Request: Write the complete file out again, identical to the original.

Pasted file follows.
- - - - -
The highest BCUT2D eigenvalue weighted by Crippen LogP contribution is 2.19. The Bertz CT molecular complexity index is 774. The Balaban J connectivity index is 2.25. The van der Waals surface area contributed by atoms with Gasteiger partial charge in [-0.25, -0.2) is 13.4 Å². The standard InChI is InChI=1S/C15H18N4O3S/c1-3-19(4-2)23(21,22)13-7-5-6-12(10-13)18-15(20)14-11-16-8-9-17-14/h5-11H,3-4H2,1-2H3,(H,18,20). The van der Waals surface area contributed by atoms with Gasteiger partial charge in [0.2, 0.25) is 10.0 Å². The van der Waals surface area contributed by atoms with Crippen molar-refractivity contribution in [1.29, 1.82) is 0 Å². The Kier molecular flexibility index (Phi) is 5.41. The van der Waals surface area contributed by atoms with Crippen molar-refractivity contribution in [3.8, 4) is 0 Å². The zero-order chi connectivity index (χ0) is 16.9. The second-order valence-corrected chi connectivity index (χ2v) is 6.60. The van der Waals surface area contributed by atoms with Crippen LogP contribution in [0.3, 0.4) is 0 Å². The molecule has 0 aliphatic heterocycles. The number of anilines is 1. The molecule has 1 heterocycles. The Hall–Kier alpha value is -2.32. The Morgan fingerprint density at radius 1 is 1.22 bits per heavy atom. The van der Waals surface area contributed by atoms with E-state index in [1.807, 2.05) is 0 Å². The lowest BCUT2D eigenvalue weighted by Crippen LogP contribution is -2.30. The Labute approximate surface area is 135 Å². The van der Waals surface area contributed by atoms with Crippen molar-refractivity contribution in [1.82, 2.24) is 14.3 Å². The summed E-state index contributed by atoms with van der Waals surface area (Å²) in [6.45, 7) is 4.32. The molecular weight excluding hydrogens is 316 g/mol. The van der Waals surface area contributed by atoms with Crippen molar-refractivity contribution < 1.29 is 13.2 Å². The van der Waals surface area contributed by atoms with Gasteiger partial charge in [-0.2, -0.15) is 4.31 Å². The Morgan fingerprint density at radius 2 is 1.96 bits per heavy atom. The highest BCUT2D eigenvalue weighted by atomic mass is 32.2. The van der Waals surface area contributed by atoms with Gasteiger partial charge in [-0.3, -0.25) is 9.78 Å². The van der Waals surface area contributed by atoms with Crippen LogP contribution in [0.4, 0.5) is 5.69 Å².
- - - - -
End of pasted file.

The highest BCUT2D eigenvalue weighted by Crippen LogP contribution is 2.19. The Bertz CT molecular complexity index is 774. The Balaban J connectivity index is 2.25. The van der Waals surface area contributed by atoms with Gasteiger partial charge in [-0.25, -0.2) is 13.4 Å². The standard InChI is InChI=1S/C15H18N4O3S/c1-3-19(4-2)23(21,22)13-7-5-6-12(10-13)18-15(20)14-11-16-8-9-17-14/h5-11H,3-4H2,1-2H3,(H,18,20). The van der Waals surface area contributed by atoms with Gasteiger partial charge in [0.2, 0.25) is 10.0 Å². The van der Waals surface area contributed by atoms with Crippen molar-refractivity contribution in [1.29, 1.82) is 0 Å². The Kier molecular flexibility index (Phi) is 5.41. The van der Waals surface area contributed by atoms with Crippen molar-refractivity contribution in [3.8, 4) is 0 Å². The zero-order chi connectivity index (χ0) is 16.9. The second-order valence-corrected chi connectivity index (χ2v) is 6.60. The van der Waals surface area contributed by atoms with Crippen LogP contribution in [0.3, 0.4) is 0 Å². The molecule has 0 aliphatic heterocycles. The number of anilines is 1. The molecule has 1 heterocycles. The Hall–Kier alpha value is -2.32. The Morgan fingerprint density at radius 1 is 1.22 bits per heavy atom. The van der Waals surface area contributed by atoms with E-state index in [1.807, 2.05) is 0 Å². The lowest BCUT2D eigenvalue weighted by Crippen LogP contribution is -2.30. The Labute approximate surface area is 135 Å². The van der Waals surface area contributed by atoms with Crippen molar-refractivity contribution in [1.82, 2.24) is 14.3 Å². The summed E-state index contributed by atoms with van der Waals surface area (Å²) in [6.45, 7) is 4.32. The molecular weight excluding hydrogens is 316 g/mol. The van der Waals surface area contributed by atoms with Crippen molar-refractivity contribution < 1.29 is 13.2 Å². The van der Waals surface area contributed by atoms with Gasteiger partial charge in [-0.2, -0.15) is 4.31 Å². The Morgan fingerprint density at radius 2 is 1.96 bits per heavy atom. The highest BCUT2D eigenvalue weighted by atomic mass is 32.2. The van der Waals surface area contributed by atoms with Gasteiger partial charge in [-0.3, -0.25) is 9.78 Å². The van der Waals surface area contributed by atoms with Crippen LogP contribution in [0.4, 0.5) is 5.69 Å².